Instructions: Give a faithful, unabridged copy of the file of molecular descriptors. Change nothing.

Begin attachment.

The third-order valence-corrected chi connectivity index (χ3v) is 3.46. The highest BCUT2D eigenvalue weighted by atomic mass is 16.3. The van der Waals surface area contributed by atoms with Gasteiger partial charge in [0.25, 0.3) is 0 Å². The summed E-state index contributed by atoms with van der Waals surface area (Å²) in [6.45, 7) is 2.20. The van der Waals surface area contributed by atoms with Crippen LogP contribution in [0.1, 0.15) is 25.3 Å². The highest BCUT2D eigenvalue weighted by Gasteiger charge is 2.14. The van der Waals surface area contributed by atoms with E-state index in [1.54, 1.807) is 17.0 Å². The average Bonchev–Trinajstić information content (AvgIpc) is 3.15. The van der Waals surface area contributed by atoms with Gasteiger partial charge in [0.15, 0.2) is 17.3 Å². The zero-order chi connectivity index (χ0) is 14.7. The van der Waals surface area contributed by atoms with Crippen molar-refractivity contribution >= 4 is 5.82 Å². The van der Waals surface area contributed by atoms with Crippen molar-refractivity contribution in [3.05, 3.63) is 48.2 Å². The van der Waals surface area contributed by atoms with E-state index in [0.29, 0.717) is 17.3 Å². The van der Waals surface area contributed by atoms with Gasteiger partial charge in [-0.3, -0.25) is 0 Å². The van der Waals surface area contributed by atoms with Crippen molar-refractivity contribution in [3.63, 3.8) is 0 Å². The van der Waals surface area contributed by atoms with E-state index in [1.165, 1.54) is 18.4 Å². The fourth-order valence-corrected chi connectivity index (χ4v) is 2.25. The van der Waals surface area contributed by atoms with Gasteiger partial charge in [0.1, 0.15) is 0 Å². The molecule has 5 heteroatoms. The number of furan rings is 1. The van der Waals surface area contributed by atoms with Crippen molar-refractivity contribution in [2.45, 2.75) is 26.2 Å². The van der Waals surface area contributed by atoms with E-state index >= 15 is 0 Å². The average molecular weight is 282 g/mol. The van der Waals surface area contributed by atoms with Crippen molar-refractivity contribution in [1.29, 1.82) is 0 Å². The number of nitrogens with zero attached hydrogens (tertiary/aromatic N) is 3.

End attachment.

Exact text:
The third-order valence-corrected chi connectivity index (χ3v) is 3.46. The highest BCUT2D eigenvalue weighted by atomic mass is 16.3. The van der Waals surface area contributed by atoms with Gasteiger partial charge in [0.25, 0.3) is 0 Å². The summed E-state index contributed by atoms with van der Waals surface area (Å²) in [6.45, 7) is 2.20. The van der Waals surface area contributed by atoms with Crippen LogP contribution in [0.1, 0.15) is 25.3 Å². The highest BCUT2D eigenvalue weighted by Gasteiger charge is 2.14. The van der Waals surface area contributed by atoms with E-state index in [1.54, 1.807) is 17.0 Å². The average Bonchev–Trinajstić information content (AvgIpc) is 3.15. The van der Waals surface area contributed by atoms with Gasteiger partial charge in [0.15, 0.2) is 17.3 Å². The zero-order chi connectivity index (χ0) is 14.7. The van der Waals surface area contributed by atoms with Crippen molar-refractivity contribution >= 4 is 5.82 Å². The van der Waals surface area contributed by atoms with Crippen molar-refractivity contribution in [3.05, 3.63) is 48.2 Å². The van der Waals surface area contributed by atoms with E-state index in [0.29, 0.717) is 17.3 Å². The van der Waals surface area contributed by atoms with Gasteiger partial charge in [-0.3, -0.25) is 0 Å². The van der Waals surface area contributed by atoms with Crippen molar-refractivity contribution in [3.63, 3.8) is 0 Å². The van der Waals surface area contributed by atoms with E-state index in [1.165, 1.54) is 18.4 Å². The fourth-order valence-corrected chi connectivity index (χ4v) is 2.25. The van der Waals surface area contributed by atoms with Gasteiger partial charge in [0.1, 0.15) is 0 Å². The molecule has 5 heteroatoms. The number of furan rings is 1. The van der Waals surface area contributed by atoms with Crippen molar-refractivity contribution in [2.45, 2.75) is 26.2 Å². The van der Waals surface area contributed by atoms with E-state index >= 15 is 0 Å². The average molecular weight is 282 g/mol. The van der Waals surface area contributed by atoms with Crippen molar-refractivity contribution in [1.29, 1.82) is 0 Å². The number of nitrogens with zero attached hydrogens (tertiary/aromatic N) is 3.